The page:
Is it safe to visit HK while the city is being rocked by mass protests?

05-Aug-2019 Intellasia | CNN | 6:02 AM Print This Post

“Don’t shoot me.” That was the message one pro-democracy protester held up, on the sort of sign usually reserved for the names of hotel guests, as demonstrators camped out in the arrivals hall of Hong Kong International Airport on Friday, July 26.

For anyone arriving in the city, it would have been unnerving sight.

For the past eight consecutive weekends, Hong Kong has been at the centre of increasingly violent protests about a now-shelved extradition to China bill. That controversy has sparked a deepening political crisis which has, at times, brought parts of the city to a standstill.

Dramatic images of tear gas filling residential areas, as pro-democracy protesters engage in street battles with police, have been beamed around the world.

Tara Chanter, a 31-old-teacher from the UK, was visiting Hong Kong with her young child and husband during the protests on July 28.

“My feeling is that as long as we avoided the protest area we would be safe,” she said. “However, in light of the changes since we’ve been there I’m maybe more concerned about coming back, given the fact that protests seem to have escalated.”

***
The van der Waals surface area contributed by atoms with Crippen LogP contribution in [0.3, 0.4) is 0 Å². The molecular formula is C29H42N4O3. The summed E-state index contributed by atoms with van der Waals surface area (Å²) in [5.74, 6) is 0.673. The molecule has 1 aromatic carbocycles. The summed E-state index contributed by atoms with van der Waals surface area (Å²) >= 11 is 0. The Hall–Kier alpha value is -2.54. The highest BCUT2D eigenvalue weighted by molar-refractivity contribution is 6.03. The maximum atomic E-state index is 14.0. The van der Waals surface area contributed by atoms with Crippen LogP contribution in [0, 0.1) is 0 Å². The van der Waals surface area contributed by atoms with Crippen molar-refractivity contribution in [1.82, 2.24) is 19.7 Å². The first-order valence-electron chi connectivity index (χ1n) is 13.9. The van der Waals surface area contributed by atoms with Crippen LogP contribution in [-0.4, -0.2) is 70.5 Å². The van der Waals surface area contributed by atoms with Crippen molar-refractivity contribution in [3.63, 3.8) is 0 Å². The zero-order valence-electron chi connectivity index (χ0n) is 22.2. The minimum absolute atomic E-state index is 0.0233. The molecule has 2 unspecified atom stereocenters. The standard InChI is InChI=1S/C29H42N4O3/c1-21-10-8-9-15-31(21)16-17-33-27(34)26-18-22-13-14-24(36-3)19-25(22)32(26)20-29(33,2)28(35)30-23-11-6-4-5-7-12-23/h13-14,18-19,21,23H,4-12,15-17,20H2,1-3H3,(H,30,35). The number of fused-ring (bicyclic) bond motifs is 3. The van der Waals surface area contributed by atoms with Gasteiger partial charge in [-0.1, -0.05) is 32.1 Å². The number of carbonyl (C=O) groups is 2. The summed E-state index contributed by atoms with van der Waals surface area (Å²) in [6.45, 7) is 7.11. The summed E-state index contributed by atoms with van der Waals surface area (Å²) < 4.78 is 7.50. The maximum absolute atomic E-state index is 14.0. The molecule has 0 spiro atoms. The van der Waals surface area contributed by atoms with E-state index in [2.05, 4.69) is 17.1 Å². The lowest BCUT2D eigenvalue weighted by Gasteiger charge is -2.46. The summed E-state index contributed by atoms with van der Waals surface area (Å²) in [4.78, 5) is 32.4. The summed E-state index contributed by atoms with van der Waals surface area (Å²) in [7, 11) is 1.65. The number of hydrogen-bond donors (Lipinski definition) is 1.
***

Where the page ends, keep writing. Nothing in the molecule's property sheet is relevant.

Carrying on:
Chanter arrived in Hong Kong during the airport protest and said while it was “a little intimidating after a long-haul flight” she were aware of what was happening as the airline had kept her well informed.

“I felt like they were protests, so they weren’t acts of violence,” she said. “I wasn’t concerned about random attacks because we weren’t protesting.”

But there are signs the protests are having an impact on tourism.

Between June 16 and July 13, during which time there were several huge demonstrations, flight bookings to Hong Kong from Asia fell by 5.4 percent on the same period last year, according to analysis firm ForwardKeys.

Before the protests kicked off, the city had been enjoying a 6.6 percent rise in flight bookings in the first six months of 2019, compared to the same period of 2018.

However, in the past few weeks bookings had picked up slightly, the research firm found.

Meanwhile, tourists have been posting pictures on social media of themselves in front of the countless Lennon Walls that have sprung up around the city. The colorful displays of Post-it Notes with inspirational messages for the protest movement are named after the 1980s Prague mural of the same title, which was covered in Beatles-inspired lyrics of dissent against the Communist government.

While the violence has mostly been localised to pre-arranged demonstration sites, several countries, including the UK, Canada, Japan, South Korea and the UAE, have issued demonstration alerts to citizens.